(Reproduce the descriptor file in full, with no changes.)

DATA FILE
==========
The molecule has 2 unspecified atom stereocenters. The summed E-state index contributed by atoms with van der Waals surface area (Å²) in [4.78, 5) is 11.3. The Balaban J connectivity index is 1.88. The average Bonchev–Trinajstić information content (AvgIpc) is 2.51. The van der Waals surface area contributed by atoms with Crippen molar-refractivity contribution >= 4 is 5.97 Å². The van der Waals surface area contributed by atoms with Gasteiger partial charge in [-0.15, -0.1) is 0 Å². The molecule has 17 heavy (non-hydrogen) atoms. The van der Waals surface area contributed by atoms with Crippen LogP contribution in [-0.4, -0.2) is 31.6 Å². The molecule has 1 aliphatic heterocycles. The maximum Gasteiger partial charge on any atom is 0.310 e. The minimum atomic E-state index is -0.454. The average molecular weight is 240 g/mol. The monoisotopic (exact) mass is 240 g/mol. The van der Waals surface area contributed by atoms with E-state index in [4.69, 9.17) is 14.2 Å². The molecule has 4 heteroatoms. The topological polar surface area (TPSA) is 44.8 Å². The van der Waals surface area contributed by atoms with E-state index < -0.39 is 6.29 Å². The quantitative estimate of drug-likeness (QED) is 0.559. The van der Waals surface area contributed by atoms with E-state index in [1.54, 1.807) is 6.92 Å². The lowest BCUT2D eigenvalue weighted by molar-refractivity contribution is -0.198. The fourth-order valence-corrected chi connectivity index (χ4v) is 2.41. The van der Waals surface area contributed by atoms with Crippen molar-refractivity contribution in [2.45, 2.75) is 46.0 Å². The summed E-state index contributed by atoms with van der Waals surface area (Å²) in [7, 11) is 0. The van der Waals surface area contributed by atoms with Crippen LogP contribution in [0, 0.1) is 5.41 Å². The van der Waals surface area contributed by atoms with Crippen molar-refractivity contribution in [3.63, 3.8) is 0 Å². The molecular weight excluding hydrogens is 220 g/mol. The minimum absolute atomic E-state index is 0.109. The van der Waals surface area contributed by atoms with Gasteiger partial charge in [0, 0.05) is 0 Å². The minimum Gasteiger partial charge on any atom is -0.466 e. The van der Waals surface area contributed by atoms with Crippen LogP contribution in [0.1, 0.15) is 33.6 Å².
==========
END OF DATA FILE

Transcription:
The molecule has 2 unspecified atom stereocenters. The summed E-state index contributed by atoms with van der Waals surface area (Å²) in [4.78, 5) is 11.3. The Balaban J connectivity index is 1.88. The average Bonchev–Trinajstić information content (AvgIpc) is 2.51. The van der Waals surface area contributed by atoms with Crippen molar-refractivity contribution >= 4 is 5.97 Å². The van der Waals surface area contributed by atoms with Gasteiger partial charge in [-0.15, -0.1) is 0 Å². The molecule has 17 heavy (non-hydrogen) atoms. The van der Waals surface area contributed by atoms with Crippen LogP contribution in [-0.4, -0.2) is 31.6 Å². The molecule has 1 aliphatic heterocycles. The maximum Gasteiger partial charge on any atom is 0.310 e. The minimum atomic E-state index is -0.454. The average molecular weight is 240 g/mol. The monoisotopic (exact) mass is 240 g/mol. The van der Waals surface area contributed by atoms with E-state index in [4.69, 9.17) is 14.2 Å². The molecule has 4 heteroatoms. The topological polar surface area (TPSA) is 44.8 Å². The van der Waals surface area contributed by atoms with E-state index < -0.39 is 6.29 Å². The quantitative estimate of drug-likeness (QED) is 0.559. The van der Waals surface area contributed by atoms with E-state index in [1.54, 1.807) is 6.92 Å². The lowest BCUT2D eigenvalue weighted by molar-refractivity contribution is -0.198. The fourth-order valence-corrected chi connectivity index (χ4v) is 2.41. The van der Waals surface area contributed by atoms with Crippen molar-refractivity contribution in [2.45, 2.75) is 46.0 Å². The summed E-state index contributed by atoms with van der Waals surface area (Å²) in [7, 11) is 0. The van der Waals surface area contributed by atoms with Crippen LogP contribution in [0, 0.1) is 5.41 Å². The van der Waals surface area contributed by atoms with Crippen molar-refractivity contribution in [3.63, 3.8) is 0 Å². The molecular weight excluding hydrogens is 220 g/mol. The minimum absolute atomic E-state index is 0.109. The van der Waals surface area contributed by atoms with Gasteiger partial charge in [0, 0.05) is 0 Å². The minimum Gasteiger partial charge on any atom is -0.466 e. The van der Waals surface area contributed by atoms with Crippen LogP contribution in [0.1, 0.15) is 33.6 Å².